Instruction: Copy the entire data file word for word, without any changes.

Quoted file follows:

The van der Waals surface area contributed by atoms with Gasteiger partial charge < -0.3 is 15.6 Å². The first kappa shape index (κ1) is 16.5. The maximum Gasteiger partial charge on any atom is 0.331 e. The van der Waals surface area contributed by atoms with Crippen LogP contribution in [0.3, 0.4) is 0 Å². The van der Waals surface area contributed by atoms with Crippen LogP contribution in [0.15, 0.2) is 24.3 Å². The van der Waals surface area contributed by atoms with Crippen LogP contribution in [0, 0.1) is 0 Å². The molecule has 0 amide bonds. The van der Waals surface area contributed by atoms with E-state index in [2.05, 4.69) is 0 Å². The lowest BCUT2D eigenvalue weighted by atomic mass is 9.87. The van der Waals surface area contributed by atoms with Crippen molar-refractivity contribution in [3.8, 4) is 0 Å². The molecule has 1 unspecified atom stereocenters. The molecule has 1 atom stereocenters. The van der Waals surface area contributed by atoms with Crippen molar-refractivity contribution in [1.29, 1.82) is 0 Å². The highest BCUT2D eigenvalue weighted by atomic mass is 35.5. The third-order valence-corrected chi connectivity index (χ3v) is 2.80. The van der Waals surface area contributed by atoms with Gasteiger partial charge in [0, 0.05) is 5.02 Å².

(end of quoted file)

The van der Waals surface area contributed by atoms with Gasteiger partial charge < -0.3 is 15.6 Å². The first kappa shape index (κ1) is 16.5. The maximum Gasteiger partial charge on any atom is 0.331 e. The van der Waals surface area contributed by atoms with Crippen LogP contribution in [0.3, 0.4) is 0 Å². The van der Waals surface area contributed by atoms with Crippen LogP contribution in [0.15, 0.2) is 24.3 Å². The van der Waals surface area contributed by atoms with Crippen LogP contribution in [0, 0.1) is 0 Å². The molecule has 0 amide bonds. The van der Waals surface area contributed by atoms with E-state index in [2.05, 4.69) is 0 Å². The lowest BCUT2D eigenvalue weighted by atomic mass is 9.87. The van der Waals surface area contributed by atoms with Crippen molar-refractivity contribution in [3.8, 4) is 0 Å². The molecule has 1 unspecified atom stereocenters. The molecule has 1 atom stereocenters. The van der Waals surface area contributed by atoms with Crippen molar-refractivity contribution in [1.29, 1.82) is 0 Å². The highest BCUT2D eigenvalue weighted by atomic mass is 35.5. The third-order valence-corrected chi connectivity index (χ3v) is 2.80. The van der Waals surface area contributed by atoms with Gasteiger partial charge in [0, 0.05) is 5.02 Å².